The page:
Taxman to turn whistle blower on dodgy accounts

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The Independent Online

The Inland Revenue is to be given new powers to pass on suspected cases of accounting fraud for investigation, as part of the Government's post-Enron reforms.

It is understood that this will be one of the central proposals to come out of the Company Law Review by competition minister Melanie Johnson. This consultation period ended last November.

A Bill, to be included in this November's Queen's Speech, will establish a channel between the Revenue and the beefed-up Financial Reporting Review Panel, which will investigate company accounts.

Under existing law, the Revenue cannot pass on confidential tax information to authorities other than Customs & Excise. However, Revenue officials have long felt that they should be able to act on evidence which points to suspect company accounting.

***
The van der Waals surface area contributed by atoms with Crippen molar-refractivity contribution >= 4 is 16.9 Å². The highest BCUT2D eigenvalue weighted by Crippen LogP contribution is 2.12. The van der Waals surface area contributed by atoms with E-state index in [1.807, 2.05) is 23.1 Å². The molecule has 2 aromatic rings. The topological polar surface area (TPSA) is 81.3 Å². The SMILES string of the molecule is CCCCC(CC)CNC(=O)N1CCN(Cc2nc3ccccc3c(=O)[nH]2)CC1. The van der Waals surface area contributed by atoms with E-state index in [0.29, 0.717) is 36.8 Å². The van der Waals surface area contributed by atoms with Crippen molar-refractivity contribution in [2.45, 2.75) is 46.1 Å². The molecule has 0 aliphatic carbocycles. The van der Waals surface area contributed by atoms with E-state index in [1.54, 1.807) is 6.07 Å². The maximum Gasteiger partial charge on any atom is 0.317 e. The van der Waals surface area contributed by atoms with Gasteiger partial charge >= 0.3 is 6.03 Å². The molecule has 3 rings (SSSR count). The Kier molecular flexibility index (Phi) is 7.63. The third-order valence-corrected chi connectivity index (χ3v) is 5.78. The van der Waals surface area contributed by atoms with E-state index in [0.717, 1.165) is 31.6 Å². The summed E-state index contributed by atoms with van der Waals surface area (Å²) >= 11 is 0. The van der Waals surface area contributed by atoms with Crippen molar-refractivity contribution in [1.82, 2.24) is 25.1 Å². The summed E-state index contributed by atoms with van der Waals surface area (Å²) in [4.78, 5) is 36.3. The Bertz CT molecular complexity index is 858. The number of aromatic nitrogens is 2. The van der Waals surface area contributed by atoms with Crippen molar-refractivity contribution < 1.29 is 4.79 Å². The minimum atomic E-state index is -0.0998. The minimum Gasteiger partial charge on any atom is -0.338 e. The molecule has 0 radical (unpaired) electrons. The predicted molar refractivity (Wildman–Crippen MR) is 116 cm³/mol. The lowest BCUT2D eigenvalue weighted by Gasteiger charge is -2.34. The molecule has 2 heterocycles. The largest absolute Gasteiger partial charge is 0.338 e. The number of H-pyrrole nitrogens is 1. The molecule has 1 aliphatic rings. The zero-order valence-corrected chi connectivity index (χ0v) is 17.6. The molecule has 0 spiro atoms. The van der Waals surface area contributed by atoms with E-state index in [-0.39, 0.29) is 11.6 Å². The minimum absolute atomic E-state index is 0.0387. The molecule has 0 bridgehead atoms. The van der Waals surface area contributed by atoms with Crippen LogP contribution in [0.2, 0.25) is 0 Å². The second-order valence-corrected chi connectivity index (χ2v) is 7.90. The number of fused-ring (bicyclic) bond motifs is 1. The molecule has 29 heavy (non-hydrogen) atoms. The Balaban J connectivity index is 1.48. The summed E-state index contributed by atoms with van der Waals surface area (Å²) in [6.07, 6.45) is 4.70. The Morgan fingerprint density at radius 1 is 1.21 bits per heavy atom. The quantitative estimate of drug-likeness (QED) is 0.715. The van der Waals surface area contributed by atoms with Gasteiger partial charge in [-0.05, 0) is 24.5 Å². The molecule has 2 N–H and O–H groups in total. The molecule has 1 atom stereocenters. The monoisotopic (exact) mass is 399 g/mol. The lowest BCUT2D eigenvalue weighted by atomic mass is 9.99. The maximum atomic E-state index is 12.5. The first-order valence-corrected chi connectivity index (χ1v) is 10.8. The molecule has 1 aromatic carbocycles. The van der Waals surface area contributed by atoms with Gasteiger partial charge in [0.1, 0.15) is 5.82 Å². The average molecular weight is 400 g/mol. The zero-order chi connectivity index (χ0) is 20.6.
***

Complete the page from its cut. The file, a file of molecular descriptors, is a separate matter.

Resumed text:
November's Bill is also expected to include the powers to set up Community Interest Companies. These will be a joint venture between the voluntary and private sectors. Any profits will ploughed back into community services. Trade and Industry Secretary Patricia Hewitt hopes to see the creation of between 100 and 300 Community Interest Companies in Britain.

A second, larger, Bill, will be published in a later session of Parliament. This will contain the company law reforms.

A DTI spokesman refused to comment on the plans for the Revenue. Asked why the results of the review had not yet been published some seven months after the consultation period ended, he said: "We are considering the responses to the White Paper very carefully.

"This is an enormous undertaking which involves updating hundreds of pages of company law. The outcome will affect every firm in Britain, so it is important to get it right."

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